Tuesday, November 19, 2013


I should be 20 years younger and live in Brooklyn. Such is my devotion to DIY, or do-it-yourself. And, I should note, I was DIY before DIY was cool and before I knew there was a name for it.

Here is the latest addition to my ever-increasing collection of "hobbies":

beginner sewing machine

The motivation for this acquisition was, primarily, jeans. My petite daughter can never find jeans pants that don't need shortening. I've attempted alterations with a needle and thread, but my work is sloppy and often comes undone, and there she is again, walking on the unraveled hems of her jeans.

Yes, I know I could pay someone to take care of this, and if jeans were the only issue, I probably would find a seamstress. But there were also napkins.

I have a sad assortment of cloth napkins, most of which were given to me as wedding gifts. The wedding was almost 25 years ago, and nearly all of the napkins are white, so I'm sure you can imagine their current condition without photographic evidence. I would like to get new napkins, but I haven't seen any I love, and most new napkins seem extraordinarily overpriced for what is essentially just a square piece of cloth. I could make those if I had a sewing machine.

But ultimately it came down to the sweaters. A project in my long-standing textile hobby of knitting is nearly completion. This sweater will require finishing with a machine stitch before cutting the front piece. I could pay someone to stitch the seam, as I've done in the past, but I already wanted to make the napkins and hem the jeans, so I bought the sewing machine.

Since Friday, I've hemmed one pair of jeans and stitched a neat seam around a square piece of linen. I feel like I can manage the most basic elements of machine sewing on my own. But I think about how much better I could be, and the truly exciting things I could make, if perhaps I took a class. And then I start thinking about the cloth, and how I may not be able to find affordable fabrics I love, but of course, I could make my own fabric if I had a loom.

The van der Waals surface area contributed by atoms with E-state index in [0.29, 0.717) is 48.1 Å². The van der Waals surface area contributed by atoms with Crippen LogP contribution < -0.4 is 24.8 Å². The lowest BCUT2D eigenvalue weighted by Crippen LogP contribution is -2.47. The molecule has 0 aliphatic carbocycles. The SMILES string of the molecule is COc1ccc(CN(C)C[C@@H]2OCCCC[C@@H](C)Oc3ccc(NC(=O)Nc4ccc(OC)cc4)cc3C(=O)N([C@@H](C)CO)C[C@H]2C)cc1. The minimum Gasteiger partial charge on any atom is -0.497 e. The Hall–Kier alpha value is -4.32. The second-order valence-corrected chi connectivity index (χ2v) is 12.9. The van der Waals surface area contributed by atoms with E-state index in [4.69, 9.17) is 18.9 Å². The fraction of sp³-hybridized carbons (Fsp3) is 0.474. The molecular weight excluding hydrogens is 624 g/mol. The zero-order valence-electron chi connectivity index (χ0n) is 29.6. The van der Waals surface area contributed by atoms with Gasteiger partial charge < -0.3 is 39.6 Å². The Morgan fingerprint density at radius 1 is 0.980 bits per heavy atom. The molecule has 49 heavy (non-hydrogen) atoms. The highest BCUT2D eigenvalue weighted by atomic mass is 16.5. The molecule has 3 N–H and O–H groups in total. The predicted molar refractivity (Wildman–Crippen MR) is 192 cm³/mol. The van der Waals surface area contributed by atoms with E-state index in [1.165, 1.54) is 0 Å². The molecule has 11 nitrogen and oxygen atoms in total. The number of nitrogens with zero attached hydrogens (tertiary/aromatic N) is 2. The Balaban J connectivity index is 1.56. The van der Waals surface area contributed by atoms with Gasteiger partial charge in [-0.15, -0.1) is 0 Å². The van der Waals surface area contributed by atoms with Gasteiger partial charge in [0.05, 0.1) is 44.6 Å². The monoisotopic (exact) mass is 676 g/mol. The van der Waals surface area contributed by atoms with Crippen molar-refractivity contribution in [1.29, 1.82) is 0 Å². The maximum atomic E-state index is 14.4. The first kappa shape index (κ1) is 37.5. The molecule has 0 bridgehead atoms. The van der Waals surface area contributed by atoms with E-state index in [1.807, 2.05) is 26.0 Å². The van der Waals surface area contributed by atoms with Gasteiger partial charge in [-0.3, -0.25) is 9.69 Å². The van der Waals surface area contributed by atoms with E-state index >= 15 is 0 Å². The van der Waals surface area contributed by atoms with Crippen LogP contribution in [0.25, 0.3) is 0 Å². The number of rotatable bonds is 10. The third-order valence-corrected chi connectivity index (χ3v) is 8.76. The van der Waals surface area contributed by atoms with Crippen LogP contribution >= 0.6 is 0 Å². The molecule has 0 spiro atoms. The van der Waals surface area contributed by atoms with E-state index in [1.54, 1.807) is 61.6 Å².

And that's where I metaphorically slap myself and come to my senses. I don't need a loom. I already have a spinning wheel gathering dust, and my knitting needles haven't been getting much of a workout lately. I'm baking bread, making yogurt, and now roasting my own coffee. I have plans to make wine and brew beer.

All of these things are fun to do, but a line must be drawn somewhere. Human societies have organized around divisions of labor for good reason. Specialization leads to mastery and efficiency, and few persons (with notable exceptions, such as Leonardo da Vinci) are able to achieve competence, let alone mastery, in more than one skilled craft.

Long ago I accepted the consequences of my decision to forego mastery on a professional level. I graduated from college and began my work in journalism with dreams of Pulitzers and other glories, but after a few years of 80-hour work weeks, I realized I wanted to experience other aspects of life more fully. So I jumped off the fast track. Well, to be more truthful, I ran so far from the tracks that I can't see one anymore.

Shortly before that jump, I had an opportunity to pursue a more specialized path. Due to some fairly strange circumstances considering I had no training or education in the area, I was offered a computer programming job, which would've paid more and, on the surface, seemed to have more potential in the booming tech environment. But my boss urged me to stay put, to be a generalist, an amalgamator. He predicted that if I did so, within a few years the guy who offered me the programming job would be reporting to me. Based on the eventual departmental reorganizations, I suspect if I hadn't jumped the track, his prophecy would have come true.

Generalists are the glue and the grease in a highly-specialized world. We need STEM majors, but we also need humanities graduates to craft the quilt that holds the pieces together.

Back to the sewing machine. I don't anticipate ever getting beyond the rank of beginner at sewing; however, I'm eager to acquire a basic skill to support my other interests. Some competence with sewn fabrics could improve my ability to create better knitted fabrics. I may find a thread to unite all of my hobbies and interests in a unique way. Regardless of outcome, learning to sew a little will be fun.

But I have to draw the DIY line somewhere, and I draw it with a loom on the other side. At least for now.

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